Before you can start making changes, you need to be able to identify what you really want. These exercises will give you the information to figure it out.
For a few days or even a week, record everything you do during each day. Work, chores, hobbies, everything. Then assign each item a rating between 1 and 5, based on how it made you feel. (1 for terrible, 3 for neutral, 5 for great.)
Commit to using a credit card for every purchase you make over a week or two. At the end of that time, sit down and go over your credit card statement. Rate each expenditure on the same scale of 1 to 5.
Record your best moment each day.
Every night for a week or more, take a minute every night to reflect back on the day. Identify your best moment from the day – the moment when you felt the most joyful, fulfilled, or at peace. Jot it down.
Once you’ve completed these exercises, set aside some time to go through the notes you’ve made. This is where you’ll really connect the dots.
As you look at what types of activities and expenditures you rated highly, and what kinds of moments stuck out to you each day, a pattern will start to emerge. These are the things you love. You’ll also find patterns in the items you rated poorly. Those are the kinds of experiences that are sucking joy and fulfillment out of your life.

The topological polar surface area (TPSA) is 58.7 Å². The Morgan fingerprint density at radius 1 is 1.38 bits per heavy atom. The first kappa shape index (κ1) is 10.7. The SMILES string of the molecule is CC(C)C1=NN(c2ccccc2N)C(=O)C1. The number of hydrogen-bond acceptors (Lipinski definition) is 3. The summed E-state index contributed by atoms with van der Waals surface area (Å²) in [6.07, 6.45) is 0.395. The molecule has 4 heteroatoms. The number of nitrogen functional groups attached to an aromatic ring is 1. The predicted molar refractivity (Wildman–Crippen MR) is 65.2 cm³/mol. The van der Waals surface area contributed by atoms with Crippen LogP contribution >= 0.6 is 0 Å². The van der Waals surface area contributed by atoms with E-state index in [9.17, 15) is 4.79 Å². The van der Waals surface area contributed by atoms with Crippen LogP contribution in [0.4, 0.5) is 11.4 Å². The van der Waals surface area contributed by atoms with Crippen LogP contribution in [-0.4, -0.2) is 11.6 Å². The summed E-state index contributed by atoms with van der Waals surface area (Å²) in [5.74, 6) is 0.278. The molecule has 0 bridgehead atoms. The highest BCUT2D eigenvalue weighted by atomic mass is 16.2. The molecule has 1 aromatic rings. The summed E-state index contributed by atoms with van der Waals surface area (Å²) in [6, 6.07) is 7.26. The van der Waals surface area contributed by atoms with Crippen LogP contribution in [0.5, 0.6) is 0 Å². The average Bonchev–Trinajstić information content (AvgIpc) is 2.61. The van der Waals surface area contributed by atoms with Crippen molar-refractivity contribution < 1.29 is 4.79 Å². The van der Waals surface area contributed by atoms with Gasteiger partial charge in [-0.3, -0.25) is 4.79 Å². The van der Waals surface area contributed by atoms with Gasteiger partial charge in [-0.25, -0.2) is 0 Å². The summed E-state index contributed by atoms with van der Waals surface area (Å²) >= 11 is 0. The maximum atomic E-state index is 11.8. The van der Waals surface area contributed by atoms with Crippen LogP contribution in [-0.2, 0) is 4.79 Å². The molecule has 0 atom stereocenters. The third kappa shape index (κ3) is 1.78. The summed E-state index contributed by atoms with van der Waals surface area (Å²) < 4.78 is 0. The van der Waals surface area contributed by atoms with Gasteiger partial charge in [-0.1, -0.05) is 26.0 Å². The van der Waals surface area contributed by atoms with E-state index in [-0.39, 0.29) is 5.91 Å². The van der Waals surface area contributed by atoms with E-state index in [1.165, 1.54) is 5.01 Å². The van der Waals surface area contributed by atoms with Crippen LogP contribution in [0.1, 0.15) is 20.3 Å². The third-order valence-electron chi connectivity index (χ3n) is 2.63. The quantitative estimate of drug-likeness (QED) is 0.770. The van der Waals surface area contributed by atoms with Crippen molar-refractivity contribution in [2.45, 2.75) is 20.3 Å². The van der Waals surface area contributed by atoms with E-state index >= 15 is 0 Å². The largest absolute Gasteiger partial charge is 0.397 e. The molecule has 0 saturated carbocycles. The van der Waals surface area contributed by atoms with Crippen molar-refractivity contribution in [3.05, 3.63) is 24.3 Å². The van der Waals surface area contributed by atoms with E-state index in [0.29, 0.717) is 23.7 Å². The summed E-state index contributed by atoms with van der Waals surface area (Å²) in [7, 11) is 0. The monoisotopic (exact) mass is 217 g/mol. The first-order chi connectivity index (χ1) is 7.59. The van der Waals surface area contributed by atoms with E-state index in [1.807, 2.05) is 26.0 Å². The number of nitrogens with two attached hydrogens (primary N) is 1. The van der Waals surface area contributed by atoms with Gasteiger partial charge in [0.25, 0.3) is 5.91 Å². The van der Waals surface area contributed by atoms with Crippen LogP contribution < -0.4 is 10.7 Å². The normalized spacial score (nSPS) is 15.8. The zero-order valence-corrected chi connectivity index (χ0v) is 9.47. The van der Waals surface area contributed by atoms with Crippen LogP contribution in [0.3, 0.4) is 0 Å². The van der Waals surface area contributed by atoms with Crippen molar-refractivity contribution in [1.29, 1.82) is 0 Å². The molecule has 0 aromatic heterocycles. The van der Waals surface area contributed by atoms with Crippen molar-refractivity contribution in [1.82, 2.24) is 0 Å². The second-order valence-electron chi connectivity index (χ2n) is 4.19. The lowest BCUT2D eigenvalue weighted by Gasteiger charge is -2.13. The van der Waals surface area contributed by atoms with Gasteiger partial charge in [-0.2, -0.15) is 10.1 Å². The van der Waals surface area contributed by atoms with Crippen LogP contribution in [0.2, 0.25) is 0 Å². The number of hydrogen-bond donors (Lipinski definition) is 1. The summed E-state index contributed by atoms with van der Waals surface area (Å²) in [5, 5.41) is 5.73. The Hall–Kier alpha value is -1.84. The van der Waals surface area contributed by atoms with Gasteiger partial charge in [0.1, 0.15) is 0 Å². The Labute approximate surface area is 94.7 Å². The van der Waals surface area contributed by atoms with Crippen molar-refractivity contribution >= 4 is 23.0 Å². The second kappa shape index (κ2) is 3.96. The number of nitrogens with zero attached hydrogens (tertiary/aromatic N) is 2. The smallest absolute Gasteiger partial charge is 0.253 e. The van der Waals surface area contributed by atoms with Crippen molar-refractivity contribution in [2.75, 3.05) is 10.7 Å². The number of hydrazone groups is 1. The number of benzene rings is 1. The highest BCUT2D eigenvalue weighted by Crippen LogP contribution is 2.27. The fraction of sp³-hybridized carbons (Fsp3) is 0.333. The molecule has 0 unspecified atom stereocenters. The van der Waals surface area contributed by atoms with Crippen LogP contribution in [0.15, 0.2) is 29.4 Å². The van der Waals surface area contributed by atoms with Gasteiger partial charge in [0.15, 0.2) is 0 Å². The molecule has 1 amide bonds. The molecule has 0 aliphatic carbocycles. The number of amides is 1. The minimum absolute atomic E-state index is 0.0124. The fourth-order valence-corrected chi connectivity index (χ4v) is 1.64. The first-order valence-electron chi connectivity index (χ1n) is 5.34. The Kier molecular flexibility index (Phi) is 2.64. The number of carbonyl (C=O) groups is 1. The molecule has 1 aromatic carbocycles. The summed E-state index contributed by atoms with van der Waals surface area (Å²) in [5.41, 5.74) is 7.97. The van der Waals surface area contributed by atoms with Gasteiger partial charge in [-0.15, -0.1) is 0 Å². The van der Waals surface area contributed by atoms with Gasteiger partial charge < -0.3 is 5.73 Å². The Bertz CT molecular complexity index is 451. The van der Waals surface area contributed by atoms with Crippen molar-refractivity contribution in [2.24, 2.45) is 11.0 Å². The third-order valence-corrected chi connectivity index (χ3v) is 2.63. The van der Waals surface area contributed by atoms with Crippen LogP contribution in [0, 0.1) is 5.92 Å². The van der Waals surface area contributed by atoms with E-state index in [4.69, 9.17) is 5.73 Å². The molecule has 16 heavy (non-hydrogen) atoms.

Once you’ve connected the dots to figure out what you really want, it’s time to start taking action.
Start saying “no.”
The most important thing you can do is start saying no to things that don’t make you feel good. This might mean taking on fewer extra tasks at work, turning down invitations, or quitting a workout you loathe. It’s the only way to rid your life of things that are dragging you down.
Commit to the things you love.
Then, start adding more of the things that give you life. Schedule time for these activities the same way you’d schedule an appointment. Write it in your calendar, sign up in advance, make plans with a friend – whatever helps you commit.
Every once in awhile, consider doing the exercises again. You might realize some things you hate have crept back in, or you may find that your preferences have shifted.